The transept belfry and the two towers were to him three great cages, the birds in which, taught by him, would sing for him alone. Merson had photos of the towers and knew what their actual gargoyles looked like, but preferred to invent his own, even more menacing stone monsters.
It is beauty that captivates Merson in “Head of a Boy Singing,” 1898. This highly finished, delicately drawn head was the final preparatory study for the face of a singing boy who appears near the center of the painting “Music,” which decorates the Theatre National de l’Opéra Comique in Paris. The sheet, pricked for transfer to a painting, evokes a gathering of musicians and singers in the Middle Ages.
In the portraiture section, “Portrait of a Man,” 1800 shows a curly headed, slightly flirtatious or amused gentleman, who may be a French general, rendered with naturalism by Jean-Baptiste Augustin, the leading painter of ivory miniature portraits in the late Eighteenth and early Nineteenth Centuries.
The question of identity surrounds the arresting “Portrait of a Young Man,” circa 1865-75. Originally it was assumed to be Fantin-Latour’s portrait of Renoir, yet that interpretation is no longer tenable. Both artist and sitter are at this time anonymous but may be the same person – this could be a self-portrait. The marked direct gaze and the delicacy of rendering make this one of the most compelling portraits in the exhibition.
Finally, the most amusing image in “French Master Drawings” is a pen and ink drawing, “Insect Ball,” by Jean-Jacques Grandville, 1808-1847, a leading political cartoonist who began to concentrate on fantasy images such as this one of insects amusing themselves at a ball. Blending scientific accuracy with wry humor, this is one of 50 illustrations commissioned for the pioneering French illustrated journal Le Magasin Pittoresque.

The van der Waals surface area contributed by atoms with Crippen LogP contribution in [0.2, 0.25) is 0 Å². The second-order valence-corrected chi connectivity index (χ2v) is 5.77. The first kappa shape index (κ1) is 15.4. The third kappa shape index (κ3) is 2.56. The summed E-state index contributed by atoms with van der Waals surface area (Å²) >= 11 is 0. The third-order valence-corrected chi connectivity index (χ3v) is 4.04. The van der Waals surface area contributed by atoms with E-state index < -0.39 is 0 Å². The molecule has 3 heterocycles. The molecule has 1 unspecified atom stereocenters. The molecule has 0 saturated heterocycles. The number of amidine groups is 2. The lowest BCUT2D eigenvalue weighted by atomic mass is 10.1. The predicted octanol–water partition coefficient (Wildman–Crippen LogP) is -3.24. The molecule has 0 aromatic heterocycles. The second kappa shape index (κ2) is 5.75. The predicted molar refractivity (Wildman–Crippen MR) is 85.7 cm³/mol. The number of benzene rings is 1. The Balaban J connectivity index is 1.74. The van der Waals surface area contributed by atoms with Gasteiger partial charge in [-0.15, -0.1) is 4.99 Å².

Carter E. Foster, associate curator of drawings at the Cleveland Museum of Art, organized and curated the exhibition for CMA, where it was seen from August 26 to October 28, 2001. Roger Diederen, associate curator of the Dahesh Museum of Art, is responsible for hanging the show in New York City.
, a fully illustrated, 160-page scholarly catalog published by the Cleveland Museum of Art that describes each work, is available in the Dahesh Museum of Art Gift Shop for $45.
The exhibition will be complemented by a series of public programs for adults and families held at DMA, 601 Fifth Avenue between 48th and 49th Streets. Each of the following programs will begin at 6:15 pm.
Thursday, February 21, Carter E. Foster of the Cleveland Museum of Art will introduce the collection.
Thursday, February 28, Robert Kashey, art dealer at Shepherd Galleries, will talk about the process of collecting Nineteenth Century drawings.
Thursday, March 21, Elizabeth Finch, independent curator, will lecture on contemporary drawing.
On Saturday afternoon, March 30, Gabriel R. Weisberg, professor of art history at the University of Minnesota, will discuss the drawings on view in the larger context of Nineteenth Century art.
The Dahesh Museum of Art is open Tuesday through Saturday, 11 am to 6 pm. Admission is free and contributions welcome. For information, 212-759-0606 or www.DaheshMuseum.org.